Abortion has been a hot-button issue for as long as I can remember. Whole elections have been won or lost depending on a candidate’s platform on the subject. There are Pro-Life and Pro-Choice groups abounding in every region in the country. So, my question is this: why doesn’t anyone ever look at both sides of the issue?
I was raised Catholic, and while I no longer follow that dogma, I still agree with the Church’s view on the sanctity of life, no matter what state and/or federal law may have to say about it. Why? Because I’m a firm believer in the fact that everything—yes, even the bad stuff—happens for a reason. That baby was meant to be here, and you were meant to be its parent. So, yes, I’m anti-abortion. Notice I didn’t say Pro-Life. There is a very distinct difference. Because while I am anti-abortion, I’m also Pro-Choice.
Now, I’m sure to some of the more fundamentally-minded, black-or-white-view people, this sounds like a contradiction of the highest sort. So let me explain why I choose to define myself thusly. There are two major reasons: 1) Just because you outlaw abortion doesn’t mean it’s going to stop; and 2) I have NO RIGHT to make that decision for someone else.
Ever since history has been recorded in the most primitive of civilizations, women have found means to rid themselves of unwanted offspring. Using passive methods like childsbane or hemlock (poisonous herbs) to shed a fetus to more drastic measures like being pushed down stairs or struck in the abdomen to the even more harmful method—to child and mother—of alcoholic and drug abuse, pregnancies have been terminated. These are by no means the only ways to abort a baby, but they are some of the more commonly used options. So, what makes you think that some federally mandated law that prohibits hospital- and clinic-sponsored abortions is going to make them stop? To use a very graphic example: I would rather be in a clean, monitored, sterile environment that, though it may cost more, gives me a better chance of survival than in a back alley, paying some street doctor with no medical license to speak of $50 to stick a rusty coat hanger into my insides. Explicit? Yes. But unfortunately, not implausible.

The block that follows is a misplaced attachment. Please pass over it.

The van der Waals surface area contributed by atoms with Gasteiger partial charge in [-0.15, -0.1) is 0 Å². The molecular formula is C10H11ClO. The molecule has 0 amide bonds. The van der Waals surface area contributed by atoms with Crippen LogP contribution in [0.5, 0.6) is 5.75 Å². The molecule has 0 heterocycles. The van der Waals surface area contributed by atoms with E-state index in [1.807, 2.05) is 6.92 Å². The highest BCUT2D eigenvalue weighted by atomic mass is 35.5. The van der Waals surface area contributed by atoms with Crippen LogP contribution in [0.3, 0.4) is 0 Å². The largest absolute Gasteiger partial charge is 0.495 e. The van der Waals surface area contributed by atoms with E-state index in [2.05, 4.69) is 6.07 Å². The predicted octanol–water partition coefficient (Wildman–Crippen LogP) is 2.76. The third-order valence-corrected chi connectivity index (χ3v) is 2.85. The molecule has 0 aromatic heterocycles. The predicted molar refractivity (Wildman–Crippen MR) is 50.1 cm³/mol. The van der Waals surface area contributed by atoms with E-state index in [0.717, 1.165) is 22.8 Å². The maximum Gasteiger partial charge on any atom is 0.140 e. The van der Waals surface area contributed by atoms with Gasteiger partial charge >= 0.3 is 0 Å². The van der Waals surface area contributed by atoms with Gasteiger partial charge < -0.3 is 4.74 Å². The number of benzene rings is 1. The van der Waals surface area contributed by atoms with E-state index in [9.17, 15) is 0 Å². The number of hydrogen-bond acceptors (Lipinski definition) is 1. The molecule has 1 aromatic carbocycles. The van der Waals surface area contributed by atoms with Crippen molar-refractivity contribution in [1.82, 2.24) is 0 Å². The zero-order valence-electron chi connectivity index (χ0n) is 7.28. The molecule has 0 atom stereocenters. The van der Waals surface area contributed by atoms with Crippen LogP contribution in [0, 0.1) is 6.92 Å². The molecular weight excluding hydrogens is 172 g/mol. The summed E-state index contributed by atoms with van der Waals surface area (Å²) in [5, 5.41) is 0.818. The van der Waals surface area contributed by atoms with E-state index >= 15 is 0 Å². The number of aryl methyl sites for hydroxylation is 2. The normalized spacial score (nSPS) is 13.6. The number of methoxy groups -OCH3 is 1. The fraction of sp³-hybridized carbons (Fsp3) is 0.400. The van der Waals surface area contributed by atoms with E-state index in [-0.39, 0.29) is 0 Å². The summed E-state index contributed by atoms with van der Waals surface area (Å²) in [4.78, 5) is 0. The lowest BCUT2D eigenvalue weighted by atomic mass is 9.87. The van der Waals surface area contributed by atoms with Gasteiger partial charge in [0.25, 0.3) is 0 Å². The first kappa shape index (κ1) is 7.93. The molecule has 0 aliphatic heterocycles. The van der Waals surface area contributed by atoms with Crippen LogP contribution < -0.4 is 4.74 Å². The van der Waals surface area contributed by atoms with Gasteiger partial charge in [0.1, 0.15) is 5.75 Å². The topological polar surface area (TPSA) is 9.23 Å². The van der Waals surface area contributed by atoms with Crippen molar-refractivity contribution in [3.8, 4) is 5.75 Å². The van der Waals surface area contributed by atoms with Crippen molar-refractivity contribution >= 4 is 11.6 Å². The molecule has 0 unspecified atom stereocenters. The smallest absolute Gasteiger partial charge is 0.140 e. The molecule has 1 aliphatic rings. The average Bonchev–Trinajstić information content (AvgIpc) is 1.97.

Besides, I have enough trouble managing my own life: where to live, where to work, who to date, etc. and so on; what on earth would make me feel competent enough to proclaim that I had the right to run somebody else’s life for them? Every woman in the world has the right to decide what to do with her own body. If you were careless enough to get knocked-up by your 17-year-old boyfriend with no job, that’s your own damn fault. I may think it’s stupid, but that doesn’t give me the right to tell you that you have no choice other than to have this baby. Personally, I really hate it when someone tells me what to do, and if that attitude is anywhere near as prevalent among the teenage mothers as I think it is, saying something like that would push many of them into getting an abortion just because someone said that they couldn’t.
Please, don’t misunderstand me. I’m not advocating legalizing abortion as an easy-out or an excuse for casual sexual relations. I am against abortion in any form, except the extenuating circumstances in which the mother’s life is in extreme danger. Even then, if it is at all possible, save them both. There are always other options to abortion; adoption, for example. You may not want this baby, but chances are somebody, somewhere, who can’t have children of their own, will. Give them that chance. And even if you can’t see where I’m coming from, at least realize that this issue is not as clear-cut as it seems. Why can’t somebody make a platform out of that?